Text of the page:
Söderberg brings up the claim made by Eric Raymond about two opposed styles of development of free software (open resource): the cathedral and the bazaar (2016).
The Cathedral style is the conventional and closed development style. It is based on a central plan and has strict and specified rules. The way the software project work needs to obey a fairly hierarchical authoritarian manner. Much like a cathedral that has been elaborately designed out of people’s sight before it open. Think about the leading company Microsoft. It develops all its software using Cathedral model. The early phase of software development is dominant by cathedral style because only few companies like Microsoft has the resource. So they prefer to keep the commercial secret for their own sake. When Microsoft sold their computers, they provide their software free, which makes small software business hard to live and support their better inventions. It’s an economic model that the core technique held by upper elites and normal people have no choice but use and obey it. Accordingly, the release intervals are rather long because it takes more time to find out and fix problems if only a small group of people control the development.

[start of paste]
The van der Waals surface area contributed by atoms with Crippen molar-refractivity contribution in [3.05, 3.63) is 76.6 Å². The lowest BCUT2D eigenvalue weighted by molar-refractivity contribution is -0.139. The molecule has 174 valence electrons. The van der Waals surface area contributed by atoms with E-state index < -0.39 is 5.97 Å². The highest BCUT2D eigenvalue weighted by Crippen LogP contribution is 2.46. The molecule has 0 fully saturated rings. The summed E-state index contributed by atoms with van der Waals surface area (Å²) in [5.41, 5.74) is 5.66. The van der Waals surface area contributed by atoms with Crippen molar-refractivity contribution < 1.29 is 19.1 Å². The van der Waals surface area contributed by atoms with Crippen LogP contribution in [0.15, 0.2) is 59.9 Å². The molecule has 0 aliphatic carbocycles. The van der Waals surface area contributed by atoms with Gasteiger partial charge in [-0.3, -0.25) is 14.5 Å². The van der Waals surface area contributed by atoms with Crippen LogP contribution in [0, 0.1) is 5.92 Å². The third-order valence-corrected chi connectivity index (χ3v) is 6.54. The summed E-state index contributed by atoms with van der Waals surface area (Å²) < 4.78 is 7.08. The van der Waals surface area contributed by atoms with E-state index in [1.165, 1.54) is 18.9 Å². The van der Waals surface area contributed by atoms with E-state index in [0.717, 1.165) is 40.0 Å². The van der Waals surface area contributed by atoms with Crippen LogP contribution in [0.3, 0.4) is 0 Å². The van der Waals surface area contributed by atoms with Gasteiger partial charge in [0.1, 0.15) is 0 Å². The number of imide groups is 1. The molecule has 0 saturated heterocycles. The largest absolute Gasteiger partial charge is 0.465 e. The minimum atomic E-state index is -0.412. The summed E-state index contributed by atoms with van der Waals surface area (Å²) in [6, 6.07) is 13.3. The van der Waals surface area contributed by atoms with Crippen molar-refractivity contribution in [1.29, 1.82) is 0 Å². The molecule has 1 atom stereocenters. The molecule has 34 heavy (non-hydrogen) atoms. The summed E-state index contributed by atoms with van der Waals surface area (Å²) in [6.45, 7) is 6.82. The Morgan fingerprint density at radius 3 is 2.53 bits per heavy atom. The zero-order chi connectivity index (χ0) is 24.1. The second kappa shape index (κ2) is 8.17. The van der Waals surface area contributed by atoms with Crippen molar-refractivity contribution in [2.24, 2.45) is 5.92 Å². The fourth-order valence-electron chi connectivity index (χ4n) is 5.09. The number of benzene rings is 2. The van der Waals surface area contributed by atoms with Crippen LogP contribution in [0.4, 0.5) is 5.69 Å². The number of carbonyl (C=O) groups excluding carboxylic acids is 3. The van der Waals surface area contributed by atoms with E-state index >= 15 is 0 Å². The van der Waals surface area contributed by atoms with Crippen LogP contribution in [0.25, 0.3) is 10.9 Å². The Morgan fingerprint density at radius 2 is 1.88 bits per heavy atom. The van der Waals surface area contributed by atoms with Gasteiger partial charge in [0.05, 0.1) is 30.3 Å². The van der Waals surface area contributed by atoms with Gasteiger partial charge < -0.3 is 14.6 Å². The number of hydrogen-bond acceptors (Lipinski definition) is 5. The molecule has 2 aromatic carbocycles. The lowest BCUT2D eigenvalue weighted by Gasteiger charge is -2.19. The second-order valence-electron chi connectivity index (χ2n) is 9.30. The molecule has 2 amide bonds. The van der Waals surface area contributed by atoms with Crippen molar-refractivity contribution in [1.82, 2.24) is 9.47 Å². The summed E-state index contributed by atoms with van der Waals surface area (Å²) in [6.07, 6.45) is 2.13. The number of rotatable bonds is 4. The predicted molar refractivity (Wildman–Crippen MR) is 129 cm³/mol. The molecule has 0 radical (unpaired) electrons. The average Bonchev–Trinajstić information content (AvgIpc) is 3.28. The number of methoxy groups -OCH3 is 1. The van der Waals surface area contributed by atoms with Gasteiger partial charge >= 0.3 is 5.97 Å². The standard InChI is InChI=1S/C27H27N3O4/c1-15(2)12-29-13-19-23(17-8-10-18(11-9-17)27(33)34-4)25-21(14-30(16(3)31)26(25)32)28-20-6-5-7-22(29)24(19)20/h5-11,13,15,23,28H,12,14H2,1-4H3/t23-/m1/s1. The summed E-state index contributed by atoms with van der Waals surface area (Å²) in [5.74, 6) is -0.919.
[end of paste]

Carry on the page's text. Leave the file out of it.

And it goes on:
On the contrary, the Bazaar model exposes the code to the public, and different developers collaborate to improve the software’s function. Linux and Apache are well-known examples. Compared to the problems of the cathedral model, this model fix bugs in a quick time by cooperation of different people. However, it also has problems of not stable and it is often not free.
John mentioned “tragedy of the commons” by Garrett Hardin and Elinor Ostrom’s rebuttal on it (2013). Hardin imagined a pasture open to all and supposed that everyone would bring their animals on and they would keep bringing more and would eventually overuse the commons. He noted that people in the commons would be trapped in this situation and could not get themselves out of this situation. And what Ostrom believes is that people can find ways of regulating themselves and agreeing on their common rules just as empirical cases have shown.
“Tragedy of the commons” reminds me of the climate change and greenhouse effect we are going through on this planet. Every person think the earth is an open resource. Even if we save the resource ourselves, we think there will always be others overuse it. Under the idea that the commons belong to all of us, we don’t want others to use more than us, then we use a lot as well. And it is upset when we feel our effort to save the environment useless comparing to the huge amount of waste and destroy.
But people also come together and find ways to deal with environmental problems, like they set up the United Nations Environmental Programme (UNEP). And just like Ostrom found out cases that contradict with the tragedy, I think people can find solutions to save our planet as well.